Gaurav Chakravorty, co-founder of AI investment advisors qplum, likes to use sporting analogies to illustrate changing trends within finance. The way high frequency trading (HFT) seemed to work like magic in the old days reminds him of Manchester United under Sir Alex Ferguson.
Between 1993 and 2013 Manchester United won the English Premier League 13 times, an incredible record. The truth was Ferguson used a machinery that other clubs had not yet happened upon. He would scout clubs in Europe for talented youngsters and be willing to pay top dollar for young stars without a proven track record at a big club. The best example is Christiano Ronaldo. This "technology" when it worked looked amazing. But today almost every club uses the same method so it no longer works like it did for Manchester United – just look at Paul Pogba.
"So it's the same with HFTs," said Chakravorty. "In the crisis years they may have made a bunch of money. Now it's completely about using machine learning methods. They [the media] tend to make the focus of HFT all about latency, how fast you are. I mean fast helps. But it's sort of like being tall on a basketball court. It definitely helps but you don't win matches by being tall."
Chakravorty, a veteran of HFT, also says that describing it as a trading strategy is like saying that microwaving food is a recipe. Machine learning is key to what HFT actually does, which is attempting to ascertain the size of orders as they are being placed into the marketplace. "Inferring the real intent of market participants is what HFT is about. It used to be a much simpler problem back in the day when people were just placing orders without really thinking. Now it's tougher.
"So you would try to see different statistics: how long has the order been in the book, whether it has been placed just after a market event, or if it's just been placed when the market opens. And you try to gauge whether the size is abnormally large compared to other sizes. So every single feature of those orders would be passed into this robo-brain, which would give you a guess of what is going to happen."
Chakravorty explained there has now been a kind of cross-pollination where firms like Goldman Sachs Asset Management and some hedge funds have started using machine learning algorithms that HFT uses. "Sometimes they would get an ex-HFT guy to come in and redesign the execution system. So when they have to place an order of size 200,000 they break it up into small chunks of size 100 so that nobody can see that order, and place it at just the right time. Strictly speaking if everybody is using the same algorithms then there is no way to distinguish a dumb order from a smart one."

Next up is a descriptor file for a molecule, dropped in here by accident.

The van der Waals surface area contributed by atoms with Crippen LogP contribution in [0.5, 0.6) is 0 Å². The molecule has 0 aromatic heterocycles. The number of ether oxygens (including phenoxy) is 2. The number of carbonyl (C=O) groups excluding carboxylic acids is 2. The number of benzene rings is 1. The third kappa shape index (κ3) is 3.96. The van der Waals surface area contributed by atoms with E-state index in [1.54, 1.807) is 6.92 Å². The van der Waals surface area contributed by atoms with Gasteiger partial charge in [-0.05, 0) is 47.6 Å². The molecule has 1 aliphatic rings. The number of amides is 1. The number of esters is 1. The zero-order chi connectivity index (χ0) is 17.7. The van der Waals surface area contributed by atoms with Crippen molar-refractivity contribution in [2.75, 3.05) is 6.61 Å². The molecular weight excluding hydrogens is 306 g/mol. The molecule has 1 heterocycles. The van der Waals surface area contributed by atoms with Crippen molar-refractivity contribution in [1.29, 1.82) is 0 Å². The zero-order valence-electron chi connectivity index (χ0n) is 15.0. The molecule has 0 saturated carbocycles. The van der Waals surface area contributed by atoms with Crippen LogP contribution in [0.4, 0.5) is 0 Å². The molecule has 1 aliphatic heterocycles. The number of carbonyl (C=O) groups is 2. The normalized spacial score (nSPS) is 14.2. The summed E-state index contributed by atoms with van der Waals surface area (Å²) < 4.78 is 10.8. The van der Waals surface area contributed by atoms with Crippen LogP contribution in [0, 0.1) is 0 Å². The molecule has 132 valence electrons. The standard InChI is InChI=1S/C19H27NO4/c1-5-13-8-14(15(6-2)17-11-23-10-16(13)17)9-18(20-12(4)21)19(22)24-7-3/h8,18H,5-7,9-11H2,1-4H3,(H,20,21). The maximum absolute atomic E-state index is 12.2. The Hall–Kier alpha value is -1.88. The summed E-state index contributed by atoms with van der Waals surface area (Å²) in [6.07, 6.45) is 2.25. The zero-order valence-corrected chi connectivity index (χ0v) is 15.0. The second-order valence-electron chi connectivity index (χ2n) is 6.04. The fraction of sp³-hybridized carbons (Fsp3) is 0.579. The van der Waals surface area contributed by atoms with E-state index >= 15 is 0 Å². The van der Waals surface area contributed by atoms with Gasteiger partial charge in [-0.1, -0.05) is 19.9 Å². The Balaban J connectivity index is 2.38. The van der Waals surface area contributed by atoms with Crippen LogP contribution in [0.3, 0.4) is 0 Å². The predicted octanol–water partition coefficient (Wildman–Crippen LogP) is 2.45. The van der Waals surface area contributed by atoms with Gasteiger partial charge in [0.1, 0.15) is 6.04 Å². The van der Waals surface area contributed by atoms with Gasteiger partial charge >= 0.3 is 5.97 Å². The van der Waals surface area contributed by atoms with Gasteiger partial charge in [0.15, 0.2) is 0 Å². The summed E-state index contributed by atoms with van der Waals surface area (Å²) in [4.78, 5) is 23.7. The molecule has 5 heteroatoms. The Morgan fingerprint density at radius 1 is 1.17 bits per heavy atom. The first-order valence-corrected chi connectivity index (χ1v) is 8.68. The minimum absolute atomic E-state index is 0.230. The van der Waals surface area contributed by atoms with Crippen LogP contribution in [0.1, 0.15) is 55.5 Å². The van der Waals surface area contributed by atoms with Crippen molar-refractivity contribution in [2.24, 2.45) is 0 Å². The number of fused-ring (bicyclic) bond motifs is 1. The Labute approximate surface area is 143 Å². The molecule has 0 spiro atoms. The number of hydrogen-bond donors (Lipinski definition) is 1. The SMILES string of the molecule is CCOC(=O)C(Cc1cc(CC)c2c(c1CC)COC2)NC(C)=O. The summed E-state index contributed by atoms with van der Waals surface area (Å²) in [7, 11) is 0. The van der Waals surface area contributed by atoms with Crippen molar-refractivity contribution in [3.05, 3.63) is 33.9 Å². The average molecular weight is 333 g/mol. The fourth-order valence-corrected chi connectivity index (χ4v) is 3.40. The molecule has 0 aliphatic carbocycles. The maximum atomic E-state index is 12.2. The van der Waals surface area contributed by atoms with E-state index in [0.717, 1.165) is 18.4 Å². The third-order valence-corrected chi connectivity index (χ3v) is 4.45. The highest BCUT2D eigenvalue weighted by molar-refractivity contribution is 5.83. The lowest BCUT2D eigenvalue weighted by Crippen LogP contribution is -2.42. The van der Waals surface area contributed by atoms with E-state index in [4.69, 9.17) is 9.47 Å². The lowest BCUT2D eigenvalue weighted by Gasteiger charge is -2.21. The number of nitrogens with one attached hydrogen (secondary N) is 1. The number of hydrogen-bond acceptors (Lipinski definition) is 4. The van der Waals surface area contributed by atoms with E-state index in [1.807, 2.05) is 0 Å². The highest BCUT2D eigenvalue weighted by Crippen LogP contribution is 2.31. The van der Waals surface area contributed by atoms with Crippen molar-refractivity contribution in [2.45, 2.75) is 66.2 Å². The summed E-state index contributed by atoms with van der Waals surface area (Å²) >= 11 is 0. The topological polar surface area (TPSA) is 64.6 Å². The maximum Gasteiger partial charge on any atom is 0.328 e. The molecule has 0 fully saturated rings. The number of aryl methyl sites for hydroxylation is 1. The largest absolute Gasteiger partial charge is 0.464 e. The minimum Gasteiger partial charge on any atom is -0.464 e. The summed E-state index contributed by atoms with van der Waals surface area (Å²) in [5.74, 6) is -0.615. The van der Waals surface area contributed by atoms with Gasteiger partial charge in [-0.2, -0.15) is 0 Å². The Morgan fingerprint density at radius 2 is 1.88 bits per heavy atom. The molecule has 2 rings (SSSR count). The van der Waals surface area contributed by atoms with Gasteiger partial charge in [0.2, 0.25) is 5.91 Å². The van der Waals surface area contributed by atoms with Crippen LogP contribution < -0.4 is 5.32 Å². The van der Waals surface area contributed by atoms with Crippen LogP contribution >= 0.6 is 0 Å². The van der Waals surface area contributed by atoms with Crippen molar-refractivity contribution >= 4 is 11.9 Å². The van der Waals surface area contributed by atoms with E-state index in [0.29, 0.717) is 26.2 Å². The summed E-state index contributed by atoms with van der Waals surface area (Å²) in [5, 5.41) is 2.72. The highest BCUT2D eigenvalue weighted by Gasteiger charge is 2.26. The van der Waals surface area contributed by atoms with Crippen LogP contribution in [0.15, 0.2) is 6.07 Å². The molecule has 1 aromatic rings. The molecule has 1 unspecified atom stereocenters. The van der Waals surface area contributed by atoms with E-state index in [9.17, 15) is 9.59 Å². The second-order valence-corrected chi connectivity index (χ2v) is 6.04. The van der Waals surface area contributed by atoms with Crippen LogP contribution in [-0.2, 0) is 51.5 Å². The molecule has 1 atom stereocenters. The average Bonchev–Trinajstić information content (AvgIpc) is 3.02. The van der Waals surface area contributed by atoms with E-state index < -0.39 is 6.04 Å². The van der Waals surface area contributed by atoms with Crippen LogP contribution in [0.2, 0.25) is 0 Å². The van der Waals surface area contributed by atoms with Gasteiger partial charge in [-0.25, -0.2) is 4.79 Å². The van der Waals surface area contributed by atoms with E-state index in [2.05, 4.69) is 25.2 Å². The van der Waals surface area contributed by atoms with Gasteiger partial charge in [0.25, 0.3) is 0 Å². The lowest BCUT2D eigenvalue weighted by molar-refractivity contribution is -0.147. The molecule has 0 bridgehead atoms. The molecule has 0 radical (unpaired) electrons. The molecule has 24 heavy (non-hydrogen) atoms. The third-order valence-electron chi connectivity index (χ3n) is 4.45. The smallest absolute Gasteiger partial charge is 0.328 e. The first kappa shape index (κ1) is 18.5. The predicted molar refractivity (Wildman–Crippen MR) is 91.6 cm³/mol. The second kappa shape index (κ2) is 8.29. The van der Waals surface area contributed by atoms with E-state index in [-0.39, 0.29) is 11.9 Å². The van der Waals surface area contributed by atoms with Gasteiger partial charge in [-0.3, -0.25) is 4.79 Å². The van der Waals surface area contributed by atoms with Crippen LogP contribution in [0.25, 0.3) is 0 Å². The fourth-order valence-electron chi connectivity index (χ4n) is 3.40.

These days Chakravorty spends a lot of time explaining how deep learning algorithms can be applied to finance. We have seen an evolution from trend following in the 1980s, to more complex statistical arbitrage in the 90's, which was followed by machine learning and HFT coming to the fore around 2005. Most recently, big increases in computing power combined with the sheer amount of data available have provided the scale for deep learning approaches.
Rather than learning to predict things in a kind of hardcoded, supervised manner, deep learning techniques operate more like a human brain, filtering through data and learning the important signals. For example, a person driving down a road that hits a pothole will probably slow down; they don't have to hit 100 of them.
In order to try and encode the social science component of why a person might click on a certain advert, or trade a certain stock, deep learning algorithms use layers of nodes, some of which filter lots of data into summaries and then learn to make assumptions from these.
"Actually summarising data is an easier problem than making predictions," said Chakravorty. "It's about trying to learn how people trade. We are building this huge brain-like thing, which is looking at all the data in the markets and figuring out what are the summaries and from those summaries can I predict what will happen?"
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